Give us our money back or else! Investors threaten EU with lawsuit – could end Covid fund

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The assemblage of eight international institutional investors called “Recover Portugal” are currently owed £1.7billion (€2billion) by the Bank of Portugal on top of a lawsuit that began in 2015. The investors are calling on the EU Commission to settle the case on behalf of the Portuguese national bank as they fear in default of to do so could jeopardise the EU’s Recovery Fund.

They explain that in order for Brussels to start delivering funds to member states, the bloc wish have to borrow money from international investors who will be unwilling to lend funds to an institution that is yet to pay its debts to the sector.

In a joint report, they said: “It is essential that the law is respected in member states and that there is no political influence.

“We want information about what is occurrence and to be compensated for what we have lost.”

They also demanded, “guarantees of redress and equitable treatment before considering partial funding of the EU comeback fund”.

A source close to the group told the Macau News Agency that whilst the lawsuit is for now only against the Bank of Portugal, “if the question is not resolved, they will undoubtedly be forced to take legal action against the European Commission”.

The group of institutionalists who invested in bonds of the prehistoric Banco Espírito Santo (BES) claimed to have “good and bad news” to give to Europe.

They said: “The good news is that the EU will share out €750billion to member states, through the European Recovery Fund, to help them recover from the crisis generated by Covid-19.

“The bad gossip is that before distributing this money, the European Union has to borrow it, and that could be a problem because international investors are quite glum with the EU and Portugal.”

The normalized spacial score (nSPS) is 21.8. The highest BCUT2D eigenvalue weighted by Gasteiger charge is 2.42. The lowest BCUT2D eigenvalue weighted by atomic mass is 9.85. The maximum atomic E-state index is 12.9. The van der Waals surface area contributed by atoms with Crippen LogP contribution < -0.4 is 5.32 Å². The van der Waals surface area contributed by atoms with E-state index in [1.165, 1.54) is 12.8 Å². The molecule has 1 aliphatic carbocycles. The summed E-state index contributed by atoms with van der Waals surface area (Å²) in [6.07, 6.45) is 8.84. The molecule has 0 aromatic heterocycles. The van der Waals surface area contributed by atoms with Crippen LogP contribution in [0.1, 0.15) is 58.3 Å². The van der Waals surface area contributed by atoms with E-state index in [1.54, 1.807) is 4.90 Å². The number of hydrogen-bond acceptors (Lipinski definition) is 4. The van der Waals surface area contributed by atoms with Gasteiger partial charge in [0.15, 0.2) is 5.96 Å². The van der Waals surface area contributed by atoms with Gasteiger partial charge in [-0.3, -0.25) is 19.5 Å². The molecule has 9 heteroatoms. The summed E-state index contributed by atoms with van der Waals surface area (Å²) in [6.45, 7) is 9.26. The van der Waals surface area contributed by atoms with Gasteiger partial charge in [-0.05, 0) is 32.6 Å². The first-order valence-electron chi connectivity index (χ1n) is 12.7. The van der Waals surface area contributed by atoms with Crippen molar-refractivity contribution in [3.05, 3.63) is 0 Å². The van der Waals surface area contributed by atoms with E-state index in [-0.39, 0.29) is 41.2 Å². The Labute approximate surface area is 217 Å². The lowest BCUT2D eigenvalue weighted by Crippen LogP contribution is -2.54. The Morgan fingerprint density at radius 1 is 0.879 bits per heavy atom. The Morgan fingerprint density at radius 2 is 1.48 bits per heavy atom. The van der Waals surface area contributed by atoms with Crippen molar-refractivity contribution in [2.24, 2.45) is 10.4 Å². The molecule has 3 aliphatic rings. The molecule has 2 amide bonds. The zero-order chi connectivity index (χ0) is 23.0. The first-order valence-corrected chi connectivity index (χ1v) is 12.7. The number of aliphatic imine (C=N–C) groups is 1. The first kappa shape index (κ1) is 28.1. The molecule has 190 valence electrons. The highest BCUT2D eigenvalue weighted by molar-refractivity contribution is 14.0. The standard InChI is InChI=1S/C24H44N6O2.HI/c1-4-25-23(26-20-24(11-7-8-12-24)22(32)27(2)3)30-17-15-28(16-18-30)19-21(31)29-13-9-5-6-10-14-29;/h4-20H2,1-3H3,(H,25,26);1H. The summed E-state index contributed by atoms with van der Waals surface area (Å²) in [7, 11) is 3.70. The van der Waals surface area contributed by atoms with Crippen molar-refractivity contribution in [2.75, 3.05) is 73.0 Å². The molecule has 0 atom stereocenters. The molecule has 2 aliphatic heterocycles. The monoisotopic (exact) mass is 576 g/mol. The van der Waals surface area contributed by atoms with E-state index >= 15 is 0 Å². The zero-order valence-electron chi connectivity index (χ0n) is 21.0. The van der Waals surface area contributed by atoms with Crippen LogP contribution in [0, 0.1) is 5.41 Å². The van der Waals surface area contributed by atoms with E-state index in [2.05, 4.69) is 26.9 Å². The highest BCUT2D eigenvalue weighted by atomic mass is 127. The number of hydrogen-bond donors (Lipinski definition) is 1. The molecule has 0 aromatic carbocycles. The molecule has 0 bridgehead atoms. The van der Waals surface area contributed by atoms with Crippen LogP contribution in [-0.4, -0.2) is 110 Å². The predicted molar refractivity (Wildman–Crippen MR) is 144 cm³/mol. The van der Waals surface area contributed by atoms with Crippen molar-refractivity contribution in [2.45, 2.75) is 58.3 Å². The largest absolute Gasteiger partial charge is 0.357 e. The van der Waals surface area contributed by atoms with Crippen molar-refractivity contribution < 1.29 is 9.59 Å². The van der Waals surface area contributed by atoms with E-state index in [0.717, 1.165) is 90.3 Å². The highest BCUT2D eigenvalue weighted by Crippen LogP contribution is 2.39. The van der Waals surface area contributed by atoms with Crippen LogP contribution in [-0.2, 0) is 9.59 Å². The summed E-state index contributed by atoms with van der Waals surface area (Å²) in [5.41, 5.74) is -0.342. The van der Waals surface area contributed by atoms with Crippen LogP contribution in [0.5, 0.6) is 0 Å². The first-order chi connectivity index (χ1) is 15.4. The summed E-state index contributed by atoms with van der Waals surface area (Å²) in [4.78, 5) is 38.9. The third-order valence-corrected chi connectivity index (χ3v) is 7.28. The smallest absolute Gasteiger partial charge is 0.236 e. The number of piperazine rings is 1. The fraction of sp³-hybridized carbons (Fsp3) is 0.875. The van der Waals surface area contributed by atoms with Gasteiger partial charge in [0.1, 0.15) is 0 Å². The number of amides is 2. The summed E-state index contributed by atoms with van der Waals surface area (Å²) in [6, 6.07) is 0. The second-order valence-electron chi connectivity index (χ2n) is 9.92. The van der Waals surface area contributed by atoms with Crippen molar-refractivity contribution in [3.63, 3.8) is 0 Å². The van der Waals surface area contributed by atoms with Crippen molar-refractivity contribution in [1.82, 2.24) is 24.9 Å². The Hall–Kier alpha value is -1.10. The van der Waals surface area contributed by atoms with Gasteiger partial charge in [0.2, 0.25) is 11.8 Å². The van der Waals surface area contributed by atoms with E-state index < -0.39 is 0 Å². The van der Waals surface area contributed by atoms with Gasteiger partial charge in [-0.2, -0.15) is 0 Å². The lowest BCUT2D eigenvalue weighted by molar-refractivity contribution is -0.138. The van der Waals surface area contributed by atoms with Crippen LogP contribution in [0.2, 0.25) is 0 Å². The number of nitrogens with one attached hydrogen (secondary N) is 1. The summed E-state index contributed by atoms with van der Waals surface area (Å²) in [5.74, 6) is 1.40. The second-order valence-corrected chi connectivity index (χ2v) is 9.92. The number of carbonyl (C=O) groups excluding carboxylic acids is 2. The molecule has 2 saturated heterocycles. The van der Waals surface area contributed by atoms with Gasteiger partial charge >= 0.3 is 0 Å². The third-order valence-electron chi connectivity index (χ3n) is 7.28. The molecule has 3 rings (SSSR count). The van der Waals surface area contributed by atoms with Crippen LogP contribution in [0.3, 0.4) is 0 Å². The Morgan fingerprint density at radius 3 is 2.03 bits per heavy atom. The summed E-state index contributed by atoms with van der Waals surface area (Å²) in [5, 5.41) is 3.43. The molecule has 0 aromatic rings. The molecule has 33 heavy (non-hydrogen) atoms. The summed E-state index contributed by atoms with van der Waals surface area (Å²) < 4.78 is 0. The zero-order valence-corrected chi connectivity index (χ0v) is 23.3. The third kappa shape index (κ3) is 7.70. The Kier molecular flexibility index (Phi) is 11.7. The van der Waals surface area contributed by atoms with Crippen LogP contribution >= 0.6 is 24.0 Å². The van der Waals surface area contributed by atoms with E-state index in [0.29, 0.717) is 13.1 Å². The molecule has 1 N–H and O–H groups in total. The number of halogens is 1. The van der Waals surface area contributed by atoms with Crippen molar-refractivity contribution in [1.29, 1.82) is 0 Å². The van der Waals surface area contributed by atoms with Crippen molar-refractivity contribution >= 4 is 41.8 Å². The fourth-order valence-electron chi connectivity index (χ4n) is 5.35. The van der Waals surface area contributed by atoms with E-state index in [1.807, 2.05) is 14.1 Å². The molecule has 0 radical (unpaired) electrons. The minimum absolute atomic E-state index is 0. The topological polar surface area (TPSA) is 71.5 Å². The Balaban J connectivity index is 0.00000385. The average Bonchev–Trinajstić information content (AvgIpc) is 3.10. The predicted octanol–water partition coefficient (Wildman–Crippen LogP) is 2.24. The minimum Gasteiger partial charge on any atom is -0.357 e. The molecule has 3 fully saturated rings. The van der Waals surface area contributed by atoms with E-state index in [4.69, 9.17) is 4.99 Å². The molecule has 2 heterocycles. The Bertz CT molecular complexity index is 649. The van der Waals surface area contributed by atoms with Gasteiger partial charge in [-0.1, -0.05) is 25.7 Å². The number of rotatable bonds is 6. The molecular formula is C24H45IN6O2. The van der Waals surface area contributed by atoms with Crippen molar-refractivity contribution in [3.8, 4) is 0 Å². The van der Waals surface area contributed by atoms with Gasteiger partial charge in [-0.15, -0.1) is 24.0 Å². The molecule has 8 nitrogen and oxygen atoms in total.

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The group warned that if the EU pauperisms to get this €750billion from international investors, “it first has to show them that it will treat them fairly and equitably, by initially resolving the issue” of BES.

As Portugal currently sits for the Presidency of the Council of the European Union, the group is calling into question the country’s ability to look after the EU funds it will receive from the bloc’s recovery plan.

BES folded in 2014 under a mountain of debts accumulated by its founding Espirito Santo progenitors, forcing the central bank to launch a 4.9 billion euro rescue.

Its healthy operations were carved out to form Novo Banco, which was later allow by US private equity firm Lone Star, while the bad debts were being wound down.

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When the central bank intervened in BES in August 2014, it said the cause was a six-monthly trouncing debits of 3.57 billion euros that reflected higher exposure to the debts of the family holding company, violating central bank orders.

That phony BES to raise provisions, lowering its capital ratio below the legally required minimum.

At the end of 2015 by the Bank of Portugal, faced with the capital necessities of Novo Banco, decided to retransfer responsibility for five lines of senior bonds of BES – which, at the time of the resolution measure in August 2014, had antiquated to Novo Banco – back to the “bad bank”, which kept the toxic assets.

In a statement released at the time, the BdP explained that this measure was “top-priority to ensure that the losses of BES are absorbed first by the shareholders and creditors of that institution and not by the banking system or taxpayers”.

The supervisor then added that “the piece of these issues was based on reasons of public interest and was aimed at safeguarding financial stability and ensuring compliance with the aims of the resolution dispense applied to BES”, protecting “all depositors, creditors for services rendered and other categories of ordinary creditors”.

However, the institutional investors holding these cements accuse the BdP of discrimination by nationality, claiming that the five lines chosen by the regulator were “held by foreign investors, not Portuguese” and “the only anybodies managed by Portuguese law and not by Portuguese law international law”.

“In six years, we do not indicate as to when this case will be resolved, and the Portuguese justice system is extremely politicised. We dearth to recover the more than €2bn that was taken from us. The interests of investors must be protected, and we must ask the Portuguese government to solve the Novo Banco unruly as soon as possible. This is what many investors are waiting for,” argued Recover Portugal.

Stressing that it is “important for the European Commission and all fellows to put pressure on these unresolved cases”, the group considers it “unacceptable that investors have been expropriated, without any solution so far”.

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